Fortune smiles on Spencer - for once
Top Irish rider Jamie Spencer was on the right side of the stewards' panel for a change yesterday, claiming a winner on protest and showing plenty of character as he headed off to start another careless riding ban.
Spencer commences his four-day suspension today, but picked up a few holiday expenses winning on Prince Golf for Dennis Yip Chor-hong yesterday after being second past the post to Fantastic Star in the sixth.
Prince Golf had gone for a run between Fantastic Star (Weichong Marwing) and the leader Everest at the 200-metre mark, but no sooner had he gone into the run than it closed on him.
The son of the former Hong Kong Cup winner, Romanee Conti, Prince Golf had to check back and around the winner, then ran him to a half-length margin the stewards felt was narrow enough to be sure the gelding would have won the race.
'I'm sure it was the right decision. I would have won by a good half-length or a length if my fella had a clear run,' Spencer said later.
The young Irishman was not originally due to commence his stint in Hong Kong until tomorrow but arrived early when the Jockey Club was running short on jockeys due to injuries and suspensions last month, and he has been rewarded with a roller-coaster ride since.
Spencer received a three-day careless riding ban in his first meeting then returned last Wednesday to win a race, only to find himself with another four-day suspension, which commences today.
'I thought I was a bit unlucky not to win a second race on Winning Sunshine. If I'd been where the winner was, I'd have won for sure,' he said, but admitted Winning Sunshine had shifted ground down the straight, too. 'The stewards had a little word to me, but they saw I was trying to straighten him so I was not in any trouble.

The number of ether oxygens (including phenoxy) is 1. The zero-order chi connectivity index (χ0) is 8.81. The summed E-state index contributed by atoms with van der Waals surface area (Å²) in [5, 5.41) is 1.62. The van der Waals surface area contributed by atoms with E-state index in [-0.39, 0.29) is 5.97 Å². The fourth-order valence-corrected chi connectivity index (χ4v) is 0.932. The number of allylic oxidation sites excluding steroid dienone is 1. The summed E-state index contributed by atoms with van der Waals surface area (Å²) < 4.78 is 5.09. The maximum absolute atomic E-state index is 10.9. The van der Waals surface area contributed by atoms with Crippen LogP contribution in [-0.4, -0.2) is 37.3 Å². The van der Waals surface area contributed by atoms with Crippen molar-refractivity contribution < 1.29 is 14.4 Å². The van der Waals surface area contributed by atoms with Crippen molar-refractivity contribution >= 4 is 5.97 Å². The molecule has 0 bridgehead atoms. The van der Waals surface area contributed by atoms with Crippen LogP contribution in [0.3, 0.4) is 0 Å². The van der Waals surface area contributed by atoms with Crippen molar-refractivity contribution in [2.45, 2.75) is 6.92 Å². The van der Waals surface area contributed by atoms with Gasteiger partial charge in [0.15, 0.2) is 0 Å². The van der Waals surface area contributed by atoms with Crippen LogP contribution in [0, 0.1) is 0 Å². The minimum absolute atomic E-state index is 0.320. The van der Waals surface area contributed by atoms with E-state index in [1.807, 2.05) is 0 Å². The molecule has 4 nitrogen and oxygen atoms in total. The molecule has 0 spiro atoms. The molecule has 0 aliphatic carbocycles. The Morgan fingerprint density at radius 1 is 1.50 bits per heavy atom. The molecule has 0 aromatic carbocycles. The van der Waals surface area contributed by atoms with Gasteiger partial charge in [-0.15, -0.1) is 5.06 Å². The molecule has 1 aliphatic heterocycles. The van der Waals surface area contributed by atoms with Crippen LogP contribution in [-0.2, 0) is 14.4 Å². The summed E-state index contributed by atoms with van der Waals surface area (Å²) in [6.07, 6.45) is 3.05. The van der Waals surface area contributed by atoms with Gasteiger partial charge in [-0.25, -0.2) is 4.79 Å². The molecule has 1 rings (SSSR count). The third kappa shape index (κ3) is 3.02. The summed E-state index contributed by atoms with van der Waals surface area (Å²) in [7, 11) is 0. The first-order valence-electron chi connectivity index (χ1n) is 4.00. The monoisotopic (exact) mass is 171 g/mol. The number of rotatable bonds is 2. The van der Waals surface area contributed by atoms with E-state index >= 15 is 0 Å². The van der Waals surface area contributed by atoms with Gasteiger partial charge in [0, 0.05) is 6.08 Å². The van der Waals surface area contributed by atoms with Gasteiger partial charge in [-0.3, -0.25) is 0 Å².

'I'm certainly pleased to get through the meeting without another ban. Of course, it's annoying to get done. I've had a winner on Wednesday, a winner today which could have been two and I've got a bit of momentum going and attracting a bit of attention. By the time I come back after four meetings, it's like, you're nobody and starting again.' For all of that, though, Spencer is viewing Hong Kong racing as a key learning experience to help in his recent appointment as the number one rider for one of the world's leading stables, that of Aidan O'Brien.
'I enjoy riding here, the challenge is fantastic and it does sharpen your mind. It's tight and things happen quickly, so you have to think quickly. You don't get a second chance. In the UK, with 800-metre straights, you can get stopped and still win,' Spencer said.
'With the short straights and tight racing here, you can't stop and then get going again. You have to ride with fewer mistakes here to succeed and I think there's no better training.
'When you go around the world riding against the Americans in Breeders Cups and things like that, they are out of the gates like a rocket and doing everything so quickly, and I think it's one of the things that has come against the riders from the UK competing overseas in recent years.'